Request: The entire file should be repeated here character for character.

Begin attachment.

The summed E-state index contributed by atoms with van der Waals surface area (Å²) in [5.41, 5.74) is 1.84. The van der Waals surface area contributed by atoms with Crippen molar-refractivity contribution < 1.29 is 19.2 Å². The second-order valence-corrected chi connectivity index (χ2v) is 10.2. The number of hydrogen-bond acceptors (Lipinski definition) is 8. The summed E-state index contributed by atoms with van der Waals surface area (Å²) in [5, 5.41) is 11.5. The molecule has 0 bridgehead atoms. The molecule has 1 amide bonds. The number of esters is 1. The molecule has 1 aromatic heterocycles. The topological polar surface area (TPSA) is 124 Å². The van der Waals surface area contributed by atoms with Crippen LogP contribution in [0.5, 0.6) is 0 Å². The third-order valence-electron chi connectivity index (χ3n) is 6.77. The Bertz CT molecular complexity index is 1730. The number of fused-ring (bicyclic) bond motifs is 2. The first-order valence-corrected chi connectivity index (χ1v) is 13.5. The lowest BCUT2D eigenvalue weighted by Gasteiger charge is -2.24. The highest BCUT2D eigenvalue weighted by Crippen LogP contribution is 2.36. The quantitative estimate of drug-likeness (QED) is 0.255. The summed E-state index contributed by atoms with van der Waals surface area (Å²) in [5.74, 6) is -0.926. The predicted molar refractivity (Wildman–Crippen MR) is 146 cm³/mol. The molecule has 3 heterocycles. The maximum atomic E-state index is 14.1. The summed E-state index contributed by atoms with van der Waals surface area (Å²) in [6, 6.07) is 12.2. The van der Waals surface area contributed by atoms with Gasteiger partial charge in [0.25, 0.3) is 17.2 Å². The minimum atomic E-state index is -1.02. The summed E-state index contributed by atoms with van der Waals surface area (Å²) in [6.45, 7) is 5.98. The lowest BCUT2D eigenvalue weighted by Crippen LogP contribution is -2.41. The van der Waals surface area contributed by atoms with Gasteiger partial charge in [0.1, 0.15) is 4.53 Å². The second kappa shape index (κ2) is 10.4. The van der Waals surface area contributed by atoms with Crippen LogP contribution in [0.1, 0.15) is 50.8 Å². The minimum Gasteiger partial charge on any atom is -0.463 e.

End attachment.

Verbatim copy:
The summed E-state index contributed by atoms with van der Waals surface area (Å²) in [5.41, 5.74) is 1.84. The van der Waals surface area contributed by atoms with Crippen molar-refractivity contribution < 1.29 is 19.2 Å². The second-order valence-corrected chi connectivity index (χ2v) is 10.2. The number of hydrogen-bond acceptors (Lipinski definition) is 8. The summed E-state index contributed by atoms with van der Waals surface area (Å²) in [5, 5.41) is 11.5. The molecule has 0 bridgehead atoms. The molecule has 1 amide bonds. The number of esters is 1. The molecule has 1 aromatic heterocycles. The topological polar surface area (TPSA) is 124 Å². The van der Waals surface area contributed by atoms with Crippen LogP contribution in [0.5, 0.6) is 0 Å². The third-order valence-electron chi connectivity index (χ3n) is 6.77. The Bertz CT molecular complexity index is 1730. The number of fused-ring (bicyclic) bond motifs is 2. The first-order valence-corrected chi connectivity index (χ1v) is 13.5. The lowest BCUT2D eigenvalue weighted by Gasteiger charge is -2.24. The highest BCUT2D eigenvalue weighted by Crippen LogP contribution is 2.36. The quantitative estimate of drug-likeness (QED) is 0.255. The summed E-state index contributed by atoms with van der Waals surface area (Å²) in [5.74, 6) is -0.926. The predicted molar refractivity (Wildman–Crippen MR) is 146 cm³/mol. The molecule has 3 heterocycles. The maximum atomic E-state index is 14.1. The summed E-state index contributed by atoms with van der Waals surface area (Å²) in [6, 6.07) is 12.2. The van der Waals surface area contributed by atoms with Gasteiger partial charge in [0.25, 0.3) is 17.2 Å². The minimum atomic E-state index is -1.02. The summed E-state index contributed by atoms with van der Waals surface area (Å²) in [6.45, 7) is 5.98. The lowest BCUT2D eigenvalue weighted by Crippen LogP contribution is -2.41. The van der Waals surface area contributed by atoms with Gasteiger partial charge in [0.1, 0.15) is 4.53 Å². The second kappa shape index (κ2) is 10.4. The van der Waals surface area contributed by atoms with Crippen LogP contribution in [0.1, 0.15) is 50.8 Å². The minimum Gasteiger partial charge on any atom is -0.463 e.